Overdose rise raises concerns, with some calling for new strategy to battle opioid crisis
LONDON, ONT. -- An alarming rise in overdoes in St. Thomas recently have police and a peer support group concerned.
The opioid crisis continues to worsen across the country, including in smaller cities like St. Thomas, where there has been a spike in overdoes in the past two weeks.
“I know that in the last 11 days there has been 16 overdoses in the city,” says Vicki Woolley, who is a peer supporter with the Psychiatric Support Network of Elgin.
She adds the rise in overdoses is because of the dangerous opioid fentanyl. “Most of the overdoes are from fentanyl, whether it be knowing they are taking fentanyl or not knowing the drug they are taking is laced with fentanyl.”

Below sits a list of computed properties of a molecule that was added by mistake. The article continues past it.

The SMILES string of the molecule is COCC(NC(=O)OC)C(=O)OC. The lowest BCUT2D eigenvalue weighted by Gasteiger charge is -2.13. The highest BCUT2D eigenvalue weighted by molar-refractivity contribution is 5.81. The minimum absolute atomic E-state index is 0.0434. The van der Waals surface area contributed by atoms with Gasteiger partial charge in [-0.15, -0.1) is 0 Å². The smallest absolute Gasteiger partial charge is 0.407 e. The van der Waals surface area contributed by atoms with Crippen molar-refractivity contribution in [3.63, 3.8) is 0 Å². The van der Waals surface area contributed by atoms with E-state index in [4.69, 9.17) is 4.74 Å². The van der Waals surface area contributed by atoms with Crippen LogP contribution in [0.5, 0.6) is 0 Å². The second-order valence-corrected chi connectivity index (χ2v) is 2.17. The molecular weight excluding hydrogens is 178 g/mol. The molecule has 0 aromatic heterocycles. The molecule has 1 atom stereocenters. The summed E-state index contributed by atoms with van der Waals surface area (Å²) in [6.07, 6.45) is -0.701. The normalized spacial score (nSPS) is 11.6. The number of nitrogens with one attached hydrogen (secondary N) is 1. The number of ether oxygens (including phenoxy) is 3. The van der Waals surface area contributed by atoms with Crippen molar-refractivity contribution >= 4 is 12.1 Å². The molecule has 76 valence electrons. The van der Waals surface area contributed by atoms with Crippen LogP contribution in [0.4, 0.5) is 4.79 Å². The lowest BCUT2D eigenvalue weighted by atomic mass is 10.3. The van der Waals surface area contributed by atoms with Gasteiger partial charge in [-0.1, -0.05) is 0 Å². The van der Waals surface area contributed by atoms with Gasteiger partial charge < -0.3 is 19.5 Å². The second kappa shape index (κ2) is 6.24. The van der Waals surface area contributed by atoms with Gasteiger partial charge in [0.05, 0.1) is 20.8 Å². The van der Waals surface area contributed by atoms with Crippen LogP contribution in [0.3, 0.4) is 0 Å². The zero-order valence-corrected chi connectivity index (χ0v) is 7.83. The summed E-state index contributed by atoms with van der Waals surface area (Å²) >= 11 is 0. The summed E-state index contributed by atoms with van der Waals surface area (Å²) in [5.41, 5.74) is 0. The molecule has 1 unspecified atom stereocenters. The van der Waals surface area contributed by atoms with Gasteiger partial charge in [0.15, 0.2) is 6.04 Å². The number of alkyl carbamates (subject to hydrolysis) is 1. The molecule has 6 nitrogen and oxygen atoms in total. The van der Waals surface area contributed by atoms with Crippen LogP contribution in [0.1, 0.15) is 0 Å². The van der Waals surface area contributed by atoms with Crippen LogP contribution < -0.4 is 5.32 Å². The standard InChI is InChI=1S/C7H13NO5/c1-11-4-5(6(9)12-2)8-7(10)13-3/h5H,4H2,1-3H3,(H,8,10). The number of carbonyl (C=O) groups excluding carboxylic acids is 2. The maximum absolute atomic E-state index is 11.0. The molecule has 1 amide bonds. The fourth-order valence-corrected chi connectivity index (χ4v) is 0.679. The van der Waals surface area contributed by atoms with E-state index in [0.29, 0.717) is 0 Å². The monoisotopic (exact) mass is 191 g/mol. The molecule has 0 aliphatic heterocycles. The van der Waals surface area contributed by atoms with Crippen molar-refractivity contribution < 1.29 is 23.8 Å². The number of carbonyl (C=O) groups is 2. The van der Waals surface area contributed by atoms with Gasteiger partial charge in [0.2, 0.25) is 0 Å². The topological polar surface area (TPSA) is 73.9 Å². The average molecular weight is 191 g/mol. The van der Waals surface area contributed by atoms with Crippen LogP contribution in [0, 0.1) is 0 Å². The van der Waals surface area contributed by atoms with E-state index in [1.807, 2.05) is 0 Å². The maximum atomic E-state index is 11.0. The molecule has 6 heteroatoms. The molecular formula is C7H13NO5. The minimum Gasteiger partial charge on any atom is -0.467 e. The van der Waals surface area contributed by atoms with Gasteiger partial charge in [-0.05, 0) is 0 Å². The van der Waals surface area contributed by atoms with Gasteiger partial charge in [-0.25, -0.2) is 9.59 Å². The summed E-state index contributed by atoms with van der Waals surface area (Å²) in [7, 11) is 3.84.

St. Thomas Police are concerned of the rising trend as well. “The level of potency, or the level of toxicity in the fentanyl that people are using is very high,” says Tanya Calvert, a spokesperson for St. Thomas Police Service.
This is leading to another disturbing trend, involving the lifesaving drug Naloxone, or Narcan.
Calvert says lately, one or two doses haven’t been enough to revive someone. There have been cases where as many as seven deployments of Narcan have been used to revive someone.
“When someone suffers an accidental overdose and have been using with others, they’ve exhausted their rounds of Narcan and then make a 911 call for more.”
The trend, has people like Woolley calling for a safe injection site, using a safe supply of opioids to curb the dangerous rise in overdoses.
“I know some people think that’s not going to cure the problem, and it’s not. Because they are going to use whether we tell them to or not, but it’s going to be safe.”
Last month Canada’s police chiefs recommended the decriminalization for simple possession of illicit drugs, saying it is the most effective way to battle substance abuse, as people are hesitant to call for help in an overdose situation for fear of arrest.